Nearly everyone except the judges quoted in her story agreed with a plan to provide defendants with counsel at their bail hearing:
Whether charged with misdemeanors or felonies, the accused typically are hauled before a split-screen video monitor where a magistrate in another room determines whether to grant bail and how high to set it. The decision is based on the charge and criminal record, with little regard to actual risk or ability to pay.Despite support from the DA and even from county commissioners who'd have to pay for the lawyers, the measure was removed from the plan submitted to the MacArthur foundation at the judges' request, scaling representation back to providing "lawyers only for mentally ill 'frequent detainee' defendants charged with misdemeanors."
A prosecutor is there but no defense attorney.
The practice violates constitutional rights to due process during a "critical stage of trial," and it needs to be changed, Harris County Public Defender Alex Bunin wrote last month in a memo, obtained through a Texas Public Information Act request.
Often, defendants have no idea what's going on at bail hearings, Bunin explained. Some are mentally ill. Some may try to speak and end up incriminating themselves. They sometimes seek legal advice from another defendant, from a deputy or any other warm body nearby. Then the magistrate decides whether the defendant will await trial in jail, whether a student will miss school, a single mom will lose her job or a father will be home to help take care of the kids.
"An adversarial system cannot function when only one side shows up," Bunin wrote to County Attorney Vince Ryan, proposing a pilot program to provide lawyers at bail hearings.
Ryan wrote back that he supported the pilot, as everyone should. It's not a novel concept. All of Harris County's large urban peers provide lawyers at bail hearings, including jurisdictions serving New York, Los Angeles and Chicago, Bunin wrote. Even New Orleans does it.
In a news conference last week, District Attorney Devon Anderson said she supports representation at bail hearings. It also was a priority for Harris County Commissioner El Franco Lee, who led the Criminal Justice Coordinating Council but died a week ago of a heart attack. His longtime colleague, Steve Radack, the committee's vice chair, told me Friday he was open to the idea and to finding money to do it.
In truth, it will save the county money to stop jailing people who don't need to be jailed. The current system, as I noted last week, is costing more than $380,000 per day. The council estimates, probably conservatively, that 1,800 inmates are unnecessarily jailed, including those charged with nonviolent felonies, misdemeanors and serious offenses who pose low and moderate risk.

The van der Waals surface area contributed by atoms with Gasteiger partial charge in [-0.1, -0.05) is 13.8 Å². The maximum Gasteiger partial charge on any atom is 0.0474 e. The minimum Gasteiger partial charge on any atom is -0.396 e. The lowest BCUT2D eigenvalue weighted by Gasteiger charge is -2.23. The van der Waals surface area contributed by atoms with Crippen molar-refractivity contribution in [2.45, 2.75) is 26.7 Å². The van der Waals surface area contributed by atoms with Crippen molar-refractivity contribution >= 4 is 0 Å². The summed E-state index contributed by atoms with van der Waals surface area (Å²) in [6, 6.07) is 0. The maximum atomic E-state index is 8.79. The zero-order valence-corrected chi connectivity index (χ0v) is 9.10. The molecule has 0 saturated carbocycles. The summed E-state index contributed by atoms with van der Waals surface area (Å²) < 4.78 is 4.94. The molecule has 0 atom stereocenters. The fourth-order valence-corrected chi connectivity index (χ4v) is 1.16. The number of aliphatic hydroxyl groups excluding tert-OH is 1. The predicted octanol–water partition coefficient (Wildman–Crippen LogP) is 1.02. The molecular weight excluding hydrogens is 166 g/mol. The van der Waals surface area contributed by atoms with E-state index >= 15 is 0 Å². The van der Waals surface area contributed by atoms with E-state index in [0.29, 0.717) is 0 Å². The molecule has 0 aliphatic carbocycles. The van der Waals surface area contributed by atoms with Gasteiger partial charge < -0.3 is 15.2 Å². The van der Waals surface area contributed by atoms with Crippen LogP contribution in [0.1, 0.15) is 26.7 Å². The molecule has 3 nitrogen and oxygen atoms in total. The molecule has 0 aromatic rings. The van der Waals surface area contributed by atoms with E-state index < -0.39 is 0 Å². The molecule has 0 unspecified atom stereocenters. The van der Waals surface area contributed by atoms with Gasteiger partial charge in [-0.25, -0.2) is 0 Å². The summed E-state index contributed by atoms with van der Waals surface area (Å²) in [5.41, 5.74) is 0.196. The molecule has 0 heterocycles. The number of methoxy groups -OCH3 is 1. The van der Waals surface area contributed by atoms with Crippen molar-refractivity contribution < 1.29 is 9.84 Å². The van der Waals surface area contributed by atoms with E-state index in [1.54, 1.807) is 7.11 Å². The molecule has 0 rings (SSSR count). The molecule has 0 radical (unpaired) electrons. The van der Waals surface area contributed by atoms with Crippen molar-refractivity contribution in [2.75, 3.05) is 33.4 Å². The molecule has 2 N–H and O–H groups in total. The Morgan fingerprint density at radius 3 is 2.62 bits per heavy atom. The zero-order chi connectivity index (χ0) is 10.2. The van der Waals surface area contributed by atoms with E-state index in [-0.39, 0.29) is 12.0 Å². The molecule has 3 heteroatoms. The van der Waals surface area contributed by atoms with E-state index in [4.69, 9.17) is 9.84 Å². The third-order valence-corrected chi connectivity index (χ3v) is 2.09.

Consider: among large U.S. cities, 25 percent of felony defendants are released without posting money at all, Bunin wrote in his memo. In Harris County, it's less than 2 percent.
"More common sense needs to be injected into the criminal justice system," Radack said.
Meanwhile, in the Houston Press, Grits contributing writer and U of H law prof Sandra Guerra Thompson's critiques of the bail system in Houston were featured prominently in an article by Meagan Flynn (who's been providing this issue good coverage lately).
“The question of having counsel at the bail hearings, first appearance, is a really important one,” Thompson said. “We have this crazy un-American system where people appear before a [magistrate] and there's a prosecutor but no defense lawyer. It's not consistent with the adversarial process we think of when we think of a fair judicial hearing.Whether someone has counsel at their bail hearing is:
the critical factor [regarding whether a defendant is released],” Thompson said. “It's the most important consideration in determining if a person stays in jail pending their proceedings or not. When you look at a group of people with a lawyer and a group without, the one with a lawyer is two-and-a-half times more likely to be released on a personal bond or have their bond lowered. The difference is dramatic.”At a minimum, Harris County DA Devon Anderson is enthusiastically on board with the idea, to Grits' delight. The next news will come in a few weeks when a committee produces more specific recommendations.
“Let me say this about having a defender at probable cause court," [Anderson] began." I think it's a great idea—exactly what you're saying: somebody to advocate for a defendant to show a magistrate, 'This is why you can let this person out, and they're gonna be okay.' I think we need them for that reason, and I really think it provides a huge opportunity to expand diversion even more, where we can offer it right then in probable cause court because they would be represented by counsel. We're for it, and I have every hope we're going to get that up and running this year.”
While the supposed "culture change" may have an undetermined deadline, a committee currently studying how to best implement fair representation for all people at bail hearings may have to act much sooner. They're expected to have answers by March 1.